Then there is Schrader's directing. His work here is not only adroit--a toy train in the home dissolves into a Nazi train back then--it has an air of arrival, as if he had found a subject for which he had been searching. Of course he knows the antecedent Holocaust films, and he seems to anticipate a viewer's possible questions about this story. The way he handles his people and sustains the delicate atmosphere overcomes such doubts as they arise. He seems so convinced of the necessity for this film that, before long, we too accept it as an eccentric yet rewarding view of immense themes. Adam Resurrected becomes more than just another Holocaust film. Small but trenchant, it is an increase in experience.
Theater of War, directed by John Walter, is a documentary about the Public Theater's production in 2006 of Mother Courage and Her Children, Bertolt Brecht's play about a peddler during the Thirty Years' War who follows soldiers in a wagon drawn by her children. We get an adequate behind-the-scenes tour of the theatrical details, but the film is most valuable for its glimpses of Meryl Streep as she prepares her Mother Courage.
Tony Kushner, who did the adaptation for this production, speaks about the play movingly. Clips of Brecht at various ages dot the picture. His daughter, Barbara Brecht-Schall, now in her seventies, is heard but not seen as she reminisces about him and her mother, Helene Weigel, who first played the lead. Jeanine Tesori, who wrote the music, enlightens us about her method of work. The novelist and essayist Jay Cantor overloads the film with Marxist simplicities meant to illuminate the text. (One intent of the play--there are others--is to show war as a matter of business masked with windy verbiage.) Brecht's theater ideas, uniquely his, would have been more helpful.
Then there is Streep. We don't often get a chance to see an actor working on a part. The only previous example I know--fascinating, too--is a compilation of footage that was shot of Charles Laughton preparing the title role of I, Claudius in 1937. (The film was never finished.) The bits and pieces of Streep's rehearsals show her feeling her way into her characterization with insight and discretion. But her strongest moment comes at the end, when she speaks to us about why she wanted to do the play. Essentially, she almost shouts, she wants to know why--that is, she wanted to do a play that asks why men continue to make war when its grotesque costs of every kind are blatant.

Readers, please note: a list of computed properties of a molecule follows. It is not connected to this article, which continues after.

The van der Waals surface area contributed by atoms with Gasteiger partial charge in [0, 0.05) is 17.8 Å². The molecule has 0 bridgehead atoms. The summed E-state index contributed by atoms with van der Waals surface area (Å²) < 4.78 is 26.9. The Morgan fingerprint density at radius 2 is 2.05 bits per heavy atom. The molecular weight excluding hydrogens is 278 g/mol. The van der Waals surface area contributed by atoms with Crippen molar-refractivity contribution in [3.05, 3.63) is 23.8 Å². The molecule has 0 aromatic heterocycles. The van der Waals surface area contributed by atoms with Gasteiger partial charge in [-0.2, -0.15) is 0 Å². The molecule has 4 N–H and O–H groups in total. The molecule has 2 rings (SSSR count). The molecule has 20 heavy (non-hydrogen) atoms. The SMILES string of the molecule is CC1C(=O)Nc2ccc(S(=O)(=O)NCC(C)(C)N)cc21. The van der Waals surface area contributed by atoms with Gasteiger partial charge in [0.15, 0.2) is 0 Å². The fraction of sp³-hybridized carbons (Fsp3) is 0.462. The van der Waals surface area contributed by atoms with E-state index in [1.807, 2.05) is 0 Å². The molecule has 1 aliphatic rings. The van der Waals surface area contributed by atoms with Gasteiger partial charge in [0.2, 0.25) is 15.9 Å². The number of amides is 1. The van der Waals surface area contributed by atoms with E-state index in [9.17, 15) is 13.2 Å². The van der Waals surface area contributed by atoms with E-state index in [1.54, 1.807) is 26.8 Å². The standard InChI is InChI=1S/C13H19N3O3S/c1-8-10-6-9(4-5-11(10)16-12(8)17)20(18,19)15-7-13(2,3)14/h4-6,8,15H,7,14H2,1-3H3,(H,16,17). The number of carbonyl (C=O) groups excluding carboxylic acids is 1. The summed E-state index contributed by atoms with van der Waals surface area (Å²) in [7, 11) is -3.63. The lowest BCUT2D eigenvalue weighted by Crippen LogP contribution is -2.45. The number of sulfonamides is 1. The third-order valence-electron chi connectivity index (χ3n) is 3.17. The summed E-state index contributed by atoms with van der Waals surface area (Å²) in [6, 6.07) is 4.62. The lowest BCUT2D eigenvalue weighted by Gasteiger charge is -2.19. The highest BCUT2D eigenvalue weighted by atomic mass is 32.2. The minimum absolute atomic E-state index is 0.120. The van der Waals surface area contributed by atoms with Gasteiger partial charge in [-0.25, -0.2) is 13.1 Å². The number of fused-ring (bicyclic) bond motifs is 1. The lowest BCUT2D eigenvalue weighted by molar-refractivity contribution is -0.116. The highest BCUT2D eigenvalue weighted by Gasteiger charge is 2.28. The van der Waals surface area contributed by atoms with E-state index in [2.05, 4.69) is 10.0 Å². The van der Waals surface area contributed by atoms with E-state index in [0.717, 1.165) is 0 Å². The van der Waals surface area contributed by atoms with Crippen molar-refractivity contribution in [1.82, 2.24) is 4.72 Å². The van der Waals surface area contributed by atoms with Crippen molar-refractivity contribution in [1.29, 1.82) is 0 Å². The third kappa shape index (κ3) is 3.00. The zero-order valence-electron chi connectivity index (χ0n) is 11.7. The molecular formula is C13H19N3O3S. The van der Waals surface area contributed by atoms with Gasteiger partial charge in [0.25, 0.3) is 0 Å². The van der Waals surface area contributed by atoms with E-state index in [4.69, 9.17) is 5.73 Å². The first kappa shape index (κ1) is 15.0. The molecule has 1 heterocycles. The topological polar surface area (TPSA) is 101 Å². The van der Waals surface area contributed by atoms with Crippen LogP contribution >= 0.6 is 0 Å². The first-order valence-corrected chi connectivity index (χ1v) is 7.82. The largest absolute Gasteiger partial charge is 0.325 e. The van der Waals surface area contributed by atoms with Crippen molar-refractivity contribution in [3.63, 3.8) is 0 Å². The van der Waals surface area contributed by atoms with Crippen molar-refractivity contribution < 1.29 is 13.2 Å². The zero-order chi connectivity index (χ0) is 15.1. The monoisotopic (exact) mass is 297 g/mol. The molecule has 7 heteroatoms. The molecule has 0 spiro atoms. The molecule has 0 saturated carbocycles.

Aldous Huxley said, "That men do not learn very much from the lessons of history is the most important of all the lessons that history has to teach." Possibly some version of Huxley's remark, found in herself, impelled Streep toward the play. In any case, her rehearsing and her comments give us an instance of an accomplished artist approaching a role.
From Germany comes another intriguing documentary. The very title, Dust, is attractive: this film, we feel, is going to examine a commonplace of our lives that we usually disregard but that is worth attention.
Hartmut Bitomsky, a well-known documentarian, has done just what his one- word title suggests--and more. He takes us past our daily encounters with dust into laboratories and plants where the very existence of dust provides a vocation. We learn that there are "dust libraries" in various countries and that international exchanges on the subject are constant and are helpful in dust control.
The film is crisp and clear as scientists who devote their lives to dust explain their techniques and purposes. These inquiries deal with industrial hazards, with explosions, with giant demolitions (nuclear blasts and 9/11 included) and their global effect. These subjects we might have expected. Less expected is the careful, specialized work of dusting that goes on in and for art museums and galleries, particularly with wooden sculpture and with painting. To see a white-gloved technician clean a painting with an ultra-soft brush is to murmur "Of course" knowingly about something we have probably never thought about.
But the crux of the film is the everyday--not factories or explosions or galleries but our homes. Bitomsky's film emphasizes that, however tidy we may be, dust is always lurking, waiting for us to let our guard down, trying to infiltrate with news of the world. It even brings human evidence: human cells are fairly constant in the mix. This picture is not a lesson in hygiene but an opening in awareness. There is no such thing as freedom from dust. We are surrounded, wherever we are, with (as one technician says) the invisible trying to make itself visible. This fact almost touches the metaphysical.
Stanley Kauffmann is film editor of The New Republic.
By Stanley Kauffmann